JOHN HAMMILL, Iowa’s twenty-fourth governor, was born in Linden, Wisconsin on October 14, 1875. In 1897, he earned his law degree from the University of Iowa. He established his legal career, serving as the county attorney from 1902 to 1909. Hammill entered politics in 1908, serving as a member of the Iowa State Senate, a position he held for four years. He also served as Iowa’s lieutenant governor from 1921 to 1925. Hammill won the 1924 Republican gubernatorial nomination and was sworn into the governor’s office on January 15, 1925. He won reelection to a second term in 1926, and to a third term in 1928. During his tenure, an office of superintendent of child welfare was instituted; banking laws were managed by a state banking board; junior colleges were initiated into the public school system; the state’s highway system was expanded; updated and put under the management of the state highway commission; the state’s farming issues were addressed; and a constitutional amendment was sanctioned that allowed women to be elected to the General Assembly. Also during his term, Hammill ran unsuccessfully for the U.S. Senate in 1930. Hammill left the governor’s office on January 15, 1931 and retired from public service. Governor John Hammill died on April 6, 1936, and was buried in Britt, Iowa.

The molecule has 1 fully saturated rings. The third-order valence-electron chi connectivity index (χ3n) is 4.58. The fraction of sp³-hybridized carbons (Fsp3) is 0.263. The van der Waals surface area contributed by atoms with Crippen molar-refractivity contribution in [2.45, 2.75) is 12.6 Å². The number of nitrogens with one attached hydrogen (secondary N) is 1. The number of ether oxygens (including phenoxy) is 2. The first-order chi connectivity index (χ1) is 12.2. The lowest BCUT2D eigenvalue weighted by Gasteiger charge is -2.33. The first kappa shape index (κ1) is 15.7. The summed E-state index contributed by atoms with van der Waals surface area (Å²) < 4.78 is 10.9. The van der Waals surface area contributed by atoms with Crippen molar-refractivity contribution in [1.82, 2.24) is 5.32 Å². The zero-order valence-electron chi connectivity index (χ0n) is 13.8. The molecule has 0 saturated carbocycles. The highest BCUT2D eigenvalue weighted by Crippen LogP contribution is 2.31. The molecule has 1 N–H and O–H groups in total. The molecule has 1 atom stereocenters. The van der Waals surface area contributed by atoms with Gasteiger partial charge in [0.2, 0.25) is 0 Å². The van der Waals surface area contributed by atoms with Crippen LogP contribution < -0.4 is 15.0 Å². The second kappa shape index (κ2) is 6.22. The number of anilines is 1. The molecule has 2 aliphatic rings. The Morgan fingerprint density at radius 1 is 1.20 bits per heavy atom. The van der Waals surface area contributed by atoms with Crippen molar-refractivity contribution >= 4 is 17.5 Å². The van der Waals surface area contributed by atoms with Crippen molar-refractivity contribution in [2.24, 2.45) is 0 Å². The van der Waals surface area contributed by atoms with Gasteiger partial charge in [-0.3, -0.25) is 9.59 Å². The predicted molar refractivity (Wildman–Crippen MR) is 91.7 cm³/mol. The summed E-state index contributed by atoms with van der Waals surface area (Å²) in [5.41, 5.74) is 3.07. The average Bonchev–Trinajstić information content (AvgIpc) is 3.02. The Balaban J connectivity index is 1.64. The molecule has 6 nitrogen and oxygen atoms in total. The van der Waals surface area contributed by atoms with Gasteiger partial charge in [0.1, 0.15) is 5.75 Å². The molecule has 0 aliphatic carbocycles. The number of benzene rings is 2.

The Political Graveyard
Sobel, Robert, and John Raimo, eds. Biographical Directory of the Governors of the United States, 1789-1978, Vol. 2, Westport, Conn.; Meckler Books, 1978. 4 vols.